I am still immersed in urban splendour, though no longer in Toronto. My last night in that metropolis I ventured out onto Browning Aveenue with my buddy Avril when Halloween was in full effect. I was not prepared for the parade of talent and full-on foolishness. The street was crawling with parents and children in disguise as all manner of inventive characters and creatures, and I didn’t see one store-bought costume. There were no tarty nuns, chambermaids or nurses. And no Trump, not even a “Trumpkin”. It was as if the best trick one could perform on the Day of Misrule was to treat oneself to the denial of his existence.
What we did encounter were robots, dragons, and storybook protagonists. My favourite was a skeleton with his own x-ray glowing in a box over his ribs. I also loved the woman gnome who was giving out playdough.
“Oooo!” I cooed with delight. “I wish we got play dough when we were kids.”
“I only have 250 of these left, I’m getting worried!” she replied.
“Last year we had 940 kids!”
“And that wasn’t the record. We hit 1,100 one year!” she boasted.
Meanwhile, back at the ranch, Ervin texted he had 40 people, “Although that may include the moms,” he added.” “But,” I pointed out to my city friends, “that’s a third of the town of Val Marie”.
The following day I took the train to Ottawa with my niece Megan, who was in Toronto working on her column in a men’s fitness magazine. She is their “Style Siren”. She studied journalism, then running shoe design at The Nike School. She’s a ‘sought-after’ clothes buyer for NBA basketball stars and a sports reporter. Just sitting on the train watching Megan tweet, text, email and ‘instagram’ her team about her new line of post-court wear gave me palpitations. I turned to stare out the window at the receding urban sprawl, longing for a glimpse of sky and open field with no sign of human habitation. While the city was a pleasant surprise, not the assault I thought it would be, the distractions and diversions seemed less effectual. Perhaps my two years in a “spiritual geography”, as Kathleen Norris describes the territory, have made me happier, clearer, more capable of letting go. But in order to stay that way, I needed ready access to silence and empty spaces.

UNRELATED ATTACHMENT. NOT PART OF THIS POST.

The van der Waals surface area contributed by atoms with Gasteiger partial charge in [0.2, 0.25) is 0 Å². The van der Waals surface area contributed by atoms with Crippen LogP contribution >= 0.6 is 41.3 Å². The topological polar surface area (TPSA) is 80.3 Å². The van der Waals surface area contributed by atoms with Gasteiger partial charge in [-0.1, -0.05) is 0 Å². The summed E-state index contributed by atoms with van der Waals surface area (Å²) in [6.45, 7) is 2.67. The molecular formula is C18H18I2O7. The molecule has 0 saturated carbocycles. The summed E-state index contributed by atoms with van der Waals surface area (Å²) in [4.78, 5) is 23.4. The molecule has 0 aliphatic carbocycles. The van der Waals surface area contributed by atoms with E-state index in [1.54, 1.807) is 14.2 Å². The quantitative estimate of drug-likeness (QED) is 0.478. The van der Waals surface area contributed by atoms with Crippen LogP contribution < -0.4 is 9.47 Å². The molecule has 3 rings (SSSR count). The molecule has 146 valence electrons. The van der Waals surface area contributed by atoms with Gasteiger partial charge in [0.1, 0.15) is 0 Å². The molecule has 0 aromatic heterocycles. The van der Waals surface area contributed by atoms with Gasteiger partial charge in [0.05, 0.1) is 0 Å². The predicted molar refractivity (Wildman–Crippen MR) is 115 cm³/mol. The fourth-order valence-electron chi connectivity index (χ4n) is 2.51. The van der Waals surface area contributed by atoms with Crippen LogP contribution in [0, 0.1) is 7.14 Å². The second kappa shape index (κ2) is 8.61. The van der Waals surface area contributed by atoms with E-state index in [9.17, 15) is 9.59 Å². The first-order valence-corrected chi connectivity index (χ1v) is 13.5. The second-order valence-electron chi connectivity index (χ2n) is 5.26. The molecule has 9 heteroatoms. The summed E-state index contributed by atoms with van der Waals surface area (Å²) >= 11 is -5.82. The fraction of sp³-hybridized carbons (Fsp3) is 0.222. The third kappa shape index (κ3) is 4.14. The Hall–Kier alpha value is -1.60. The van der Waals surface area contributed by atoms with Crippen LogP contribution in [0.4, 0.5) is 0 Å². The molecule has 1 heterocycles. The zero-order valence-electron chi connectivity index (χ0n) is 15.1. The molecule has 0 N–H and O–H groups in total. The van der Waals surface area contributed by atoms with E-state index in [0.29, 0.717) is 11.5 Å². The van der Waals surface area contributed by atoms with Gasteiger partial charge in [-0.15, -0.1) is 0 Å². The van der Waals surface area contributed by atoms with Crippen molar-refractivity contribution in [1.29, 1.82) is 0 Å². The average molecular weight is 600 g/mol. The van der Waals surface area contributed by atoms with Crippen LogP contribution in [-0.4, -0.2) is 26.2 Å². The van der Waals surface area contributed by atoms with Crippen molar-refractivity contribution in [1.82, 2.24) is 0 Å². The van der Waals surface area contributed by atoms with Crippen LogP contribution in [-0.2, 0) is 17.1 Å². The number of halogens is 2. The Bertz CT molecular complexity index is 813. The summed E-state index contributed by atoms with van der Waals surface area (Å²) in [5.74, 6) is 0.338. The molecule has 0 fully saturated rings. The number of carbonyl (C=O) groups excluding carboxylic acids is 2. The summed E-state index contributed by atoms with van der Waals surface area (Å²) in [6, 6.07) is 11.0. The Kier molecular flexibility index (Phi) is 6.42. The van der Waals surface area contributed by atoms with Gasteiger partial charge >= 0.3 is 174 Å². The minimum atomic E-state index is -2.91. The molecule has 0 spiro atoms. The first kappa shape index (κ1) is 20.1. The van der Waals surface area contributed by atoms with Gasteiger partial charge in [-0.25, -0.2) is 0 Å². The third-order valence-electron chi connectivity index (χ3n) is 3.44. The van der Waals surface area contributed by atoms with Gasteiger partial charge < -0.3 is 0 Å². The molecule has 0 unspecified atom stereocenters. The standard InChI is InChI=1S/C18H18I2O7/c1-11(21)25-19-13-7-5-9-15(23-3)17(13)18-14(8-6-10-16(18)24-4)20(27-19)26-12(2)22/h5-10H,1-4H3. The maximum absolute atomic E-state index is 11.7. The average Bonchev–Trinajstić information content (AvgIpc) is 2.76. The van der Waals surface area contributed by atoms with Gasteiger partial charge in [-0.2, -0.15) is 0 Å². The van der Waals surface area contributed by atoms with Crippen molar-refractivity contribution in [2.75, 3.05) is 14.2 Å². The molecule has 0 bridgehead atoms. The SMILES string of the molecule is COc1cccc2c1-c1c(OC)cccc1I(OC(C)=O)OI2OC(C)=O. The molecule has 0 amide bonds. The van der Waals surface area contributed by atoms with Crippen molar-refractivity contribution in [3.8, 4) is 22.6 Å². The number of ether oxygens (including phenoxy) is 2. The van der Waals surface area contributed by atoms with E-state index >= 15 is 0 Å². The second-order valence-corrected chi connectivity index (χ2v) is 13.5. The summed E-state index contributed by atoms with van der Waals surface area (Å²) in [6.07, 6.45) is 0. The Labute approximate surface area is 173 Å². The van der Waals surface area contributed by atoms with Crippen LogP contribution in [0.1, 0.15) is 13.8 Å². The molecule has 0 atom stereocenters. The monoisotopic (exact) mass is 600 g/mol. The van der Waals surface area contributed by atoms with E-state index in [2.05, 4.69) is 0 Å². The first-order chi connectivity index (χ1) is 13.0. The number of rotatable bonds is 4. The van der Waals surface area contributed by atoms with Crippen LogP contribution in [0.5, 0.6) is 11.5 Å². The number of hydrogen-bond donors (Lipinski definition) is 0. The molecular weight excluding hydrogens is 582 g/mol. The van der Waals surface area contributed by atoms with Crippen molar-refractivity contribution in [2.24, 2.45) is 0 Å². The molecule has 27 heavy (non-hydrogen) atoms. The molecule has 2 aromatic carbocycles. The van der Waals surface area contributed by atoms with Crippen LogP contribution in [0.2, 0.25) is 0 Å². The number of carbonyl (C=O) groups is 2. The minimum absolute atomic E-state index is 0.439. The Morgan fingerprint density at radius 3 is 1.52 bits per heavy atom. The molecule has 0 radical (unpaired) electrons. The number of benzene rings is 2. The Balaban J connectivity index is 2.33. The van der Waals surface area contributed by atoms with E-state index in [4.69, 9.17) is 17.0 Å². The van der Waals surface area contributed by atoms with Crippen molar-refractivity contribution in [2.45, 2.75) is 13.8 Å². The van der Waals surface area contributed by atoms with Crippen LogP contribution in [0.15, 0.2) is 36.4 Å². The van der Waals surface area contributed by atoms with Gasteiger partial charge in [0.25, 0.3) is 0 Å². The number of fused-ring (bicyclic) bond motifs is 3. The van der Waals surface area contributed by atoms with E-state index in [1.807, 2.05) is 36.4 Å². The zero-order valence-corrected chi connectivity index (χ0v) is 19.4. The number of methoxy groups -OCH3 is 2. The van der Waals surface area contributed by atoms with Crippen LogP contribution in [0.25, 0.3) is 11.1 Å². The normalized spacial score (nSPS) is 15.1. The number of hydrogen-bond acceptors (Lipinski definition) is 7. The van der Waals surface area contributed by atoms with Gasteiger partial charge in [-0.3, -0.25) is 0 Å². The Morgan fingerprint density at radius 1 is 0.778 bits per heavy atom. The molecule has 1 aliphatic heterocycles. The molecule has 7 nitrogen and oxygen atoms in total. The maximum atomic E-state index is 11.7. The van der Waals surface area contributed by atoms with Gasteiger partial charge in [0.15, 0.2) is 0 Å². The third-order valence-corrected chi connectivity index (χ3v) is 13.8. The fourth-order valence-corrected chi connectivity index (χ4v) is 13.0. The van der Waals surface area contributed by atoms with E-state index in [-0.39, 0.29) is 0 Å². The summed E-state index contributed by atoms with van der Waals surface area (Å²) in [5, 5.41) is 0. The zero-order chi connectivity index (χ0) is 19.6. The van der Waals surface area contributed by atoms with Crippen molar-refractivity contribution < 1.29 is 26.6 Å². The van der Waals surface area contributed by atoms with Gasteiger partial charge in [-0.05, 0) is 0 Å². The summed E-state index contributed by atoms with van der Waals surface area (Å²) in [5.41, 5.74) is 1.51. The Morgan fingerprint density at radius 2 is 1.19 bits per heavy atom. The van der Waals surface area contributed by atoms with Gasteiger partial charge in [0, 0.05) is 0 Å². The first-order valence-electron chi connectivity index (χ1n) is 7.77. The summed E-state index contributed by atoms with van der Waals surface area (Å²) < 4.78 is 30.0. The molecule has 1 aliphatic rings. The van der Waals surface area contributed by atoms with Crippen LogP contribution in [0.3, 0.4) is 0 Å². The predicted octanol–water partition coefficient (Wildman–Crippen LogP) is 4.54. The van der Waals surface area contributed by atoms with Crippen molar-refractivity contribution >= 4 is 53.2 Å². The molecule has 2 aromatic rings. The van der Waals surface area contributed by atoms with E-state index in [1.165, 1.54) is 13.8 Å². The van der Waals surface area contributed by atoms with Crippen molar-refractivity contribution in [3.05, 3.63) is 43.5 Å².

One of the benefits of living in a big country is that one can always find empty stretches of blessed ‘nothingness.’ Unfortunately, it also means family is often too far away for regular pajama parties. You may be the kind of person who likes to keep vast gaps between you and your family, but mine consists of best friends. In Val Marie, where families have lived for generations upon generations, folks get together for everything from birthdays, to dance recitals, to the loss of a child’s first baby tooth. Weddings and graduations are a given – the whole community shows up. Last year’s Val Marie grad class was a big one – three in total! And, it is also a given that they each get a gift from every member of the community.